The Hole-in-one Lady
Fundamentally, the marksman aims at himself.
-- Zen in the Art of Archery
Eyebrows are raised and eyes are rolling over John Strege's story in Golf World this week about Jacqueline Gagne, the lady who has made fourteen (her latest count) holes-in-one this year! Can't be, right? It'll be a Rorschach test in grillrooms across the country this week. The hard-nosed will say: "Not a chance. No way. Can't be." The lottery-lovers will say, "Hey, you never know...."
Her playing companions (not always the same people, by the way) seem to believe her. The reporters for local paper the Desert Sun certainly seem to: Here's assistant sports editor, Shad Powers', statement:
__Editor's note: Believe me, to say that we didn't believe Jacqueline Gagne's hole in one claims is an understatement. I believe the phrase "That crazy woman just e-mailed again with another hole in one" was uttered more than a couple times around the office.But after golf writer Larry Bohannan talked to her and started to believe, so did we.Every one of her aces was witnessed and her character appears unassailable. We tried to poke holes in her story, and we couldn't. So in short, we believe in miracles.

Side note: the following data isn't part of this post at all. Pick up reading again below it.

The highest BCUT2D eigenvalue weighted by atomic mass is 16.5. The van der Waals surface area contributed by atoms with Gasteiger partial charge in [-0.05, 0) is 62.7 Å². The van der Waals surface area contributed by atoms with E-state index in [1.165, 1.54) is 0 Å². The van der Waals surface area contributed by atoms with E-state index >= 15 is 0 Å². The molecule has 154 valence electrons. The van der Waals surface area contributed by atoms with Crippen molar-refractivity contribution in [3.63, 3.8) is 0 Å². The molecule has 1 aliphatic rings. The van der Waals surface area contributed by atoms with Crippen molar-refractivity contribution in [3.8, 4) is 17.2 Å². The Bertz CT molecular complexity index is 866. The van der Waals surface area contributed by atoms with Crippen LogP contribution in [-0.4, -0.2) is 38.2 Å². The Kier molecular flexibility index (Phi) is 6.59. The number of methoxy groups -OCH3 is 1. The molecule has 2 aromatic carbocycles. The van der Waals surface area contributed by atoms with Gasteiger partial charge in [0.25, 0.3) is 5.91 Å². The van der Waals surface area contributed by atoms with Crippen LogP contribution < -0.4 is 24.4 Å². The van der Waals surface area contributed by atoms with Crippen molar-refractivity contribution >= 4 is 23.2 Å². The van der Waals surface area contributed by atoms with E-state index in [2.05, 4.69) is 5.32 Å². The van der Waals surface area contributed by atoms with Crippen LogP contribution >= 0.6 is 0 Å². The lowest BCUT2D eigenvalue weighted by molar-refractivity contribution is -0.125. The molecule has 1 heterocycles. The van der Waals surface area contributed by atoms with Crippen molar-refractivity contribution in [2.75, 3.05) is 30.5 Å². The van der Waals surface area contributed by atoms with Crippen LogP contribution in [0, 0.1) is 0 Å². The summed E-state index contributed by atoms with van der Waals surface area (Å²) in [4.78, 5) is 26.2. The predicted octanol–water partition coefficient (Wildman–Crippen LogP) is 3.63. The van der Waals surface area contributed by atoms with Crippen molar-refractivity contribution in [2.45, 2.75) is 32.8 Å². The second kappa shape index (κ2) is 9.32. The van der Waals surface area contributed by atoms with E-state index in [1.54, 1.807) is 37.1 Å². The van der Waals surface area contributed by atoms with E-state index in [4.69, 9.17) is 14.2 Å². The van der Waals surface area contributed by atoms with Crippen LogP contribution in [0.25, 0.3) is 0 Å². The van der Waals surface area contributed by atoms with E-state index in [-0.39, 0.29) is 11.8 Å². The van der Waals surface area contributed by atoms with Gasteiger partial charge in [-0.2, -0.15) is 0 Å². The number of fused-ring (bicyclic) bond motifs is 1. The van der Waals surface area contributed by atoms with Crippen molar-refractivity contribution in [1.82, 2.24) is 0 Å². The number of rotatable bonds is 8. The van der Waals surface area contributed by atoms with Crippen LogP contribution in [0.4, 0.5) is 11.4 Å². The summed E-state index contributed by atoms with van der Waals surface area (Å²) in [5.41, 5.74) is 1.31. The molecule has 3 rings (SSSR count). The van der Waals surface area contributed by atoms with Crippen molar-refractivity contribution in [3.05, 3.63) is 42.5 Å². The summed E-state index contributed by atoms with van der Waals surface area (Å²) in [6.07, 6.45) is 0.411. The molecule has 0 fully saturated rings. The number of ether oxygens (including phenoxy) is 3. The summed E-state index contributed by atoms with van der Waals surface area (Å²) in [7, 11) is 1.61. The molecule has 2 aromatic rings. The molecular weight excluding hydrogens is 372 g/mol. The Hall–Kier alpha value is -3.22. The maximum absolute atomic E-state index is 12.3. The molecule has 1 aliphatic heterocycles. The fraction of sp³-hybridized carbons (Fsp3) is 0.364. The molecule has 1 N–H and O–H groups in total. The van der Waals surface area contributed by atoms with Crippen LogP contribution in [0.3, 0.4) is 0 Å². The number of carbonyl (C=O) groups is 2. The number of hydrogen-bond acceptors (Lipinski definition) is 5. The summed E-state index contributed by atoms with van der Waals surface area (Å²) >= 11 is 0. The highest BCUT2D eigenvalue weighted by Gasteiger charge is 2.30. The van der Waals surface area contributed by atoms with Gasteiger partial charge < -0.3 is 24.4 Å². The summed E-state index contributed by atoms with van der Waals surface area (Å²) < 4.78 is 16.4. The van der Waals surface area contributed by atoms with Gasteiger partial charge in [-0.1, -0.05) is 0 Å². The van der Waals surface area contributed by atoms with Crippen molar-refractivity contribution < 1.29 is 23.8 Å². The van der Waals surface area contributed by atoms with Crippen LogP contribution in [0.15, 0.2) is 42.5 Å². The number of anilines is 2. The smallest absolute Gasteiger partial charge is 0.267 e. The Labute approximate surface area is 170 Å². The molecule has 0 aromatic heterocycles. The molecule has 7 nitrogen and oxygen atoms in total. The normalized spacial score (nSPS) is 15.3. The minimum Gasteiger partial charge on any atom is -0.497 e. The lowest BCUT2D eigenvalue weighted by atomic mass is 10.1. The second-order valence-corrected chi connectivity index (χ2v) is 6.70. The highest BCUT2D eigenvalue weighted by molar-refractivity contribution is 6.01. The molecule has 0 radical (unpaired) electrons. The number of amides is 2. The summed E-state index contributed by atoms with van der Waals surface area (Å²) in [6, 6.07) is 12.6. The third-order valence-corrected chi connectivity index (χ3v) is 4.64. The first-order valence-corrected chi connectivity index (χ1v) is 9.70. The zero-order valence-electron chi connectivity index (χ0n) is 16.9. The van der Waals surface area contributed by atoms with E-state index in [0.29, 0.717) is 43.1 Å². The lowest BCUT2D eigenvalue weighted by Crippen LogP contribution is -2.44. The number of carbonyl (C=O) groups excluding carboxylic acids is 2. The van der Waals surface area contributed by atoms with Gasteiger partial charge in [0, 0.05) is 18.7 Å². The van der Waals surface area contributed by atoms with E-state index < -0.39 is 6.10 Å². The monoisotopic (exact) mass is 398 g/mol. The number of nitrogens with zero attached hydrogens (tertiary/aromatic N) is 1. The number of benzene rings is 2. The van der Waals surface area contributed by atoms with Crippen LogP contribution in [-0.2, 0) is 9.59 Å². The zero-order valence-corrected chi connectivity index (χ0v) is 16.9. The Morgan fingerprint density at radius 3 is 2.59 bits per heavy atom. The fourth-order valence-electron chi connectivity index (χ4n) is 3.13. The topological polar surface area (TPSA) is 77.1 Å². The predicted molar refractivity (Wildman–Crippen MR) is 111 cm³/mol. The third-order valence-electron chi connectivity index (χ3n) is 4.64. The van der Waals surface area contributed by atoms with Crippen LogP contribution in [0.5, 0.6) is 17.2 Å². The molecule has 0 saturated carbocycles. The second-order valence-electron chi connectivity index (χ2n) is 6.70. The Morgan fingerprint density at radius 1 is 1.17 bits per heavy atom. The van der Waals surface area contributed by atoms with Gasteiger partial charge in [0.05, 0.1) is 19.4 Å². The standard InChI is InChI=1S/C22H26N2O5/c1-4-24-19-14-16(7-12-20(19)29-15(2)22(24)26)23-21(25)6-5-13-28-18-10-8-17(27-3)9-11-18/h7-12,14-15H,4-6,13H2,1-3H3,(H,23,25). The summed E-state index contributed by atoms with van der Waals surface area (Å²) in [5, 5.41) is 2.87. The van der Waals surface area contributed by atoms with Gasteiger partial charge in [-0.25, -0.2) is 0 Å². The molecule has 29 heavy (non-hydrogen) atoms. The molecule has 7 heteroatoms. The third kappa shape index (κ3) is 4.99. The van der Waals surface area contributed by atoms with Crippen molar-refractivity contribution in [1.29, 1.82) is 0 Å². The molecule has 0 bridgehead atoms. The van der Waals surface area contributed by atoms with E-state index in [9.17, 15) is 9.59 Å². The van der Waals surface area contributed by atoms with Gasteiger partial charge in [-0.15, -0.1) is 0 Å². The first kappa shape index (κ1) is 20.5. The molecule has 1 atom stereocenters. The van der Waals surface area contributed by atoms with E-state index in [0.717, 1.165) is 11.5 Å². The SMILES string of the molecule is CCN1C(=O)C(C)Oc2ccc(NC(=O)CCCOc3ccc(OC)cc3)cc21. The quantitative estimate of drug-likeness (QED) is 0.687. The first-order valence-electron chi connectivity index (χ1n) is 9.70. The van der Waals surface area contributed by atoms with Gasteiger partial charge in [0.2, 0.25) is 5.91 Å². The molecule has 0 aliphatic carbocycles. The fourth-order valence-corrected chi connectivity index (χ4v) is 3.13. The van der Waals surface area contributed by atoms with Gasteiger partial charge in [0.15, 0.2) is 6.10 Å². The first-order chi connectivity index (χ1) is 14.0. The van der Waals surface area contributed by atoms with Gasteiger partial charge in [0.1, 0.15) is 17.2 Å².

__What's more, a camera crew for ABC affiliate KESQ captured her sinking a 148-yard shot, one of several at the eighth hole on the Dinah Shore Tournament Course at Mission Hills Country Club in Palm Springs. Gagne appeared yesterday on CBS's Early Show with Harry Smith.
I'm having fun reading the numbers blogs on the chances of such a thing happening. After citing a mathematician quoted by the Desert Sun, who placed the odds for 10 holes-in-one in 75 rounds at 113,500,000,000,000,000 to one, the Wall Street Journal's "Numbers Guy", Carl Bialik put the odds at 12 septillion to one. Then he quoted another math expert who turned the whole problem around:
Meanwhile, Berkeley mathematician George M. Bergman warned of a "subtle fallacy": We focus on the unlikely events that do happen, but there are many other events that would be equally impressive but don’t happen. We don't hear about the millions of golfers who play 75 rounds without a hole in one. (I made a similar point about improbable sports events in a column last fall.) And since Ms. Gagne did accomplish her feat -- corroborated by witnesses -- the only justifiable probability is 100%, "since the event happened," Stanford's Keith Devlin told me.
Or did it....